Dr Kenneth Thorpe, chairman, Partnership to Fight Chronic Diseases talks about the burden of non-communicable diseases and low expenditure on public health
Sakshi Kuchroo | October 10, 2016 | New Delhi
For the first time, non-communicable diseases (NCDs) have been included by the government in the draft national health policy, 2015. However, efforts to battle this threat remains largely shapeless and lacks monitoring of clinical care. As per recent reports by the ministry of health and family welfare, NCDs contribute to 53 percent of the total disease burden in the country, resulting in 60 percent of all deaths. In an interview with Sakshi Kuchroo, Dr Kenneth Thorpe, chairman, Partnership to Fight Chronic Diseases (PFCD), talks about low expenditure on public health, high out-of-pocket expenses and low prevalence of insurance coverage in India.
What is missing in the government of India’s approach towards fighting NCDs?
Firstly, the problem is with the physical infrastructure. India really needs to invest in building NCD clinics. The government has to focus on primary care of clinics and training of more and more physicians and nurses who can work with the patients. We recently met Delhi health minister Satyendar Kumar Jain and he told us about their latest initiative to set up 1,000 mohalla clinics within a year. That’s a very aggressive schedule but that’s the type of effort and investment that the Indian government needs to make all over the country. Now, to do that, we have to make an additional investment where the public sector will have to spend a little more and we also have to find a way to have the private sector contribute more. Our meeting with the minister was all designed to think through the options about how the public and private sector can work together.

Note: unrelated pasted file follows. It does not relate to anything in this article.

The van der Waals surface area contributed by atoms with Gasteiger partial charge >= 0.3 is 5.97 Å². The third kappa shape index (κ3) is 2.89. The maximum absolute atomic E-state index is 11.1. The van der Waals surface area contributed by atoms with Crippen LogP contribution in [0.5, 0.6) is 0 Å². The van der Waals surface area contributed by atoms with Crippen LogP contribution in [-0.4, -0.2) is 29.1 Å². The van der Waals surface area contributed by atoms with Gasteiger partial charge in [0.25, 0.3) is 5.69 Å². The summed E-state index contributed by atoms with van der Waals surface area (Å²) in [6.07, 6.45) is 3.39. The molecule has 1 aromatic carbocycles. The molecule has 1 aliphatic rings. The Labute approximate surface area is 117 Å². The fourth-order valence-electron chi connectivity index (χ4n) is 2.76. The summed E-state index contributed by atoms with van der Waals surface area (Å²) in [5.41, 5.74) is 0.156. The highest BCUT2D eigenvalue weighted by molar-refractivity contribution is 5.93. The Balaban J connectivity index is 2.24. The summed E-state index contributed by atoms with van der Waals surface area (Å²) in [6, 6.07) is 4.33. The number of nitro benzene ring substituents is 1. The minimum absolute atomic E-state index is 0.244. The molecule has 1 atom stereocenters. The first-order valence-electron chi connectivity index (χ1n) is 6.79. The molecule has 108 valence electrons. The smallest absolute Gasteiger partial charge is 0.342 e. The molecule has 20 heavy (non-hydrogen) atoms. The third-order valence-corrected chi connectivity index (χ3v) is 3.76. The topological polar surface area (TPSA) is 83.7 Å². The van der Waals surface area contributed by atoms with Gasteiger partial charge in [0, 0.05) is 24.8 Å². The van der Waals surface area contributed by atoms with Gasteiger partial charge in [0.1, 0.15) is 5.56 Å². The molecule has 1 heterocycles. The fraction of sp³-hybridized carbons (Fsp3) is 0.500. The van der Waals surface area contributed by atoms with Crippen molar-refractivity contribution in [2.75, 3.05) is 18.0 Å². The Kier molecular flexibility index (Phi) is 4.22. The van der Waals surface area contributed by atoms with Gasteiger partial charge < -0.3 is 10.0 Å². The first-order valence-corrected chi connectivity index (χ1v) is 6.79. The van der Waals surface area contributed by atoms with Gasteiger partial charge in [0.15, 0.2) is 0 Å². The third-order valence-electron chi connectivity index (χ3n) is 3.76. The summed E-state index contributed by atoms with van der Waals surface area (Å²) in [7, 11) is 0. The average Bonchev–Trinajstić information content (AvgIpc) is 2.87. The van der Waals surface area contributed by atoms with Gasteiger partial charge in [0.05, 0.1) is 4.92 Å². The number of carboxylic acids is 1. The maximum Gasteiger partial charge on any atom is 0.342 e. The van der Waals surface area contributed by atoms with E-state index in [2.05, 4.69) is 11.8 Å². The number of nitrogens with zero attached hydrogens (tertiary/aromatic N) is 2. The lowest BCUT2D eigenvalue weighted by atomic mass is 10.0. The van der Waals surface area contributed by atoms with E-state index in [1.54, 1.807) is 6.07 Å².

How is more investment by the public and private sector going to help the healthcare sector in India?